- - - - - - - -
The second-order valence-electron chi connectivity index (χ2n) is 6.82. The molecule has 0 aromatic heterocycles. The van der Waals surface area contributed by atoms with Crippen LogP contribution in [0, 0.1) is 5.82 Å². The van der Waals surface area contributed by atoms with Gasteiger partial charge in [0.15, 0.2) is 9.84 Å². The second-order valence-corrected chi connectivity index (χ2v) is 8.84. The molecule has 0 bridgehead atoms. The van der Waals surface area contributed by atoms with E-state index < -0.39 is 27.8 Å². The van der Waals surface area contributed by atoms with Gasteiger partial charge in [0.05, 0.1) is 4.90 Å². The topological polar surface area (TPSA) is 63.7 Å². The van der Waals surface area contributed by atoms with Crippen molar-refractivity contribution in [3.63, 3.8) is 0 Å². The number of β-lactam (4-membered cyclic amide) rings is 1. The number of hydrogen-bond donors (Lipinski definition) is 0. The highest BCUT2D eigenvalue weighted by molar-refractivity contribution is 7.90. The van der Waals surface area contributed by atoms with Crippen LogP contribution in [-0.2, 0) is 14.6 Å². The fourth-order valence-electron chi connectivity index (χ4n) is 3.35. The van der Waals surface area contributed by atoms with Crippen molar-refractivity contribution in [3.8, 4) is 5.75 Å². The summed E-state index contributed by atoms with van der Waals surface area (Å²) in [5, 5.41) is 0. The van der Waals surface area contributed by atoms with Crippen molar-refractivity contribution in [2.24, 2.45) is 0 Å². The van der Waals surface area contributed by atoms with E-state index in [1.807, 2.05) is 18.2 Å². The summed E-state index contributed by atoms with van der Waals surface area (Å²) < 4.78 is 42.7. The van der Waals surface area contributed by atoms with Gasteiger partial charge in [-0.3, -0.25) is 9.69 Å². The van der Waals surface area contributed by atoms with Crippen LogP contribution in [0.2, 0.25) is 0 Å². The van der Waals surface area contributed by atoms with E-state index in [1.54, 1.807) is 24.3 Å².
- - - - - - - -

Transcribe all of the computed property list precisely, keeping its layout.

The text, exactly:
The second-order valence-electron chi connectivity index (χ2n) is 6.82. The molecule has 0 aromatic heterocycles. The van der Waals surface area contributed by atoms with Crippen LogP contribution in [0, 0.1) is 5.82 Å². The van der Waals surface area contributed by atoms with Gasteiger partial charge in [0.15, 0.2) is 9.84 Å². The second-order valence-corrected chi connectivity index (χ2v) is 8.84. The molecule has 0 bridgehead atoms. The van der Waals surface area contributed by atoms with E-state index < -0.39 is 27.8 Å². The van der Waals surface area contributed by atoms with Gasteiger partial charge in [0.05, 0.1) is 4.90 Å². The topological polar surface area (TPSA) is 63.7 Å². The van der Waals surface area contributed by atoms with Crippen molar-refractivity contribution in [3.63, 3.8) is 0 Å². The number of β-lactam (4-membered cyclic amide) rings is 1. The number of hydrogen-bond donors (Lipinski definition) is 0. The highest BCUT2D eigenvalue weighted by molar-refractivity contribution is 7.90. The van der Waals surface area contributed by atoms with Crippen LogP contribution in [-0.2, 0) is 14.6 Å². The fourth-order valence-electron chi connectivity index (χ4n) is 3.35. The van der Waals surface area contributed by atoms with Crippen molar-refractivity contribution in [3.8, 4) is 5.75 Å². The summed E-state index contributed by atoms with van der Waals surface area (Å²) in [5, 5.41) is 0. The van der Waals surface area contributed by atoms with Crippen molar-refractivity contribution in [2.24, 2.45) is 0 Å². The van der Waals surface area contributed by atoms with E-state index in [1.807, 2.05) is 18.2 Å². The summed E-state index contributed by atoms with van der Waals surface area (Å²) < 4.78 is 42.7. The van der Waals surface area contributed by atoms with Gasteiger partial charge in [-0.3, -0.25) is 9.69 Å². The van der Waals surface area contributed by atoms with Crippen LogP contribution in [0.2, 0.25) is 0 Å². The van der Waals surface area contributed by atoms with E-state index in [1.54, 1.807) is 24.3 Å².